Git is a distributed version control system, which means you can work locally but you can also share or "push" your changes to other servers. Before you can push your changes to a GitLab server you need a secure communication channel for sharing information.

The SSH protocol provides this security and allows you to authenticate to the GitLab remote server without supplying your username or password each time.

For a more detailed explanation of how the SSH protocol works, we advise you to read this nice tutorial by DigitalOcean.

Locating an existing SSH key pair

Before generating a new SSH key pair check if your system already has one at the default location by opening a shell, or Command Prompt on Windows, and running the following command:

Windows Command Prompt:

type %userprofile%\.ssh\

Git Bash on Windows / GNU/Linux / macOS / PowerShell:

cat ~/.ssh/

If you see a string starting with ssh-rsa you already have an SSH key pair and you can skip the generate portion of the next section and skip to the copy to clipboard step. If you don't see the string or would like to generate a SSH key pair with a custom name continue onto the next step.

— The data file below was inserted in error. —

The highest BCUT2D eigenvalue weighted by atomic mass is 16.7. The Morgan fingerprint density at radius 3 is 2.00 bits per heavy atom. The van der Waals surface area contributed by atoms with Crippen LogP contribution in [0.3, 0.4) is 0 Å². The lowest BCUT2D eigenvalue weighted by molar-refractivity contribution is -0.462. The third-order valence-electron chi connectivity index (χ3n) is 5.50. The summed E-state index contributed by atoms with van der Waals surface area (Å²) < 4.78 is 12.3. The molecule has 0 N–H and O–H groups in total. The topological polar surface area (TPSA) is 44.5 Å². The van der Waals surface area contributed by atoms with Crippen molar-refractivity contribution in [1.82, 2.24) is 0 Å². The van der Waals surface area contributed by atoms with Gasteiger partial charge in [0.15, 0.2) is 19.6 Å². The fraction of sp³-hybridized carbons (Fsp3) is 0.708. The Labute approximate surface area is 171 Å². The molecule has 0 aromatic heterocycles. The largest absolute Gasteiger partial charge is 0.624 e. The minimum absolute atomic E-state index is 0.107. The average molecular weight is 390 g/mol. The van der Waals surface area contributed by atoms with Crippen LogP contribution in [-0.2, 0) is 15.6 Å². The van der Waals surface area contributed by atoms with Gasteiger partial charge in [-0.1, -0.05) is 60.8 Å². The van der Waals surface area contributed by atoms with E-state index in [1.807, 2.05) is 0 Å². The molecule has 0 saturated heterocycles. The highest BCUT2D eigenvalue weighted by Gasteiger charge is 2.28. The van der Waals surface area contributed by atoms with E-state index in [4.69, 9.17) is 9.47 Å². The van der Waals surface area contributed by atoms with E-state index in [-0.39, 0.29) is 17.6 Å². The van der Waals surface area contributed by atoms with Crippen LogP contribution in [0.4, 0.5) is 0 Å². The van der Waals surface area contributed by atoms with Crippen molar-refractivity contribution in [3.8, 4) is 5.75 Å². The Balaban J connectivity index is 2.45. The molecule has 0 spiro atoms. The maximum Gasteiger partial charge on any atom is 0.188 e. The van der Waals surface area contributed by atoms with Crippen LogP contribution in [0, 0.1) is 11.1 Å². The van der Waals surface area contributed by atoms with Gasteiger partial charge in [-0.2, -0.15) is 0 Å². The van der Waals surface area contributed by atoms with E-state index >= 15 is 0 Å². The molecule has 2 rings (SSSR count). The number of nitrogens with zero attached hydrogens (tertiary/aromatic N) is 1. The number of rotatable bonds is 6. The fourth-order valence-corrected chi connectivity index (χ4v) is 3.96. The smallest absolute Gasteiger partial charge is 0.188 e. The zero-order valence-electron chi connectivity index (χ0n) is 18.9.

Note: Public SSH key may also be named as follows:


Generating a new SSH key pair

  1. To generate a new SSH key pair, use the following command:

    Git Bash on Windows / GNU/Linux / macOS:

    ssh-keygen -t rsa -C "" -b 4096


    Alternatively on Windows you can download PuttyGen and follow this documentation article to generate a SSH key pair.

  2. Next, you will be prompted to input a file path to save your SSH key pair to.

    If you don't already have an SSH key pair use the suggested path by pressing enter. Using the suggested path will normally allow your SSH client to automatically use the SSH key pair with no additional configuration.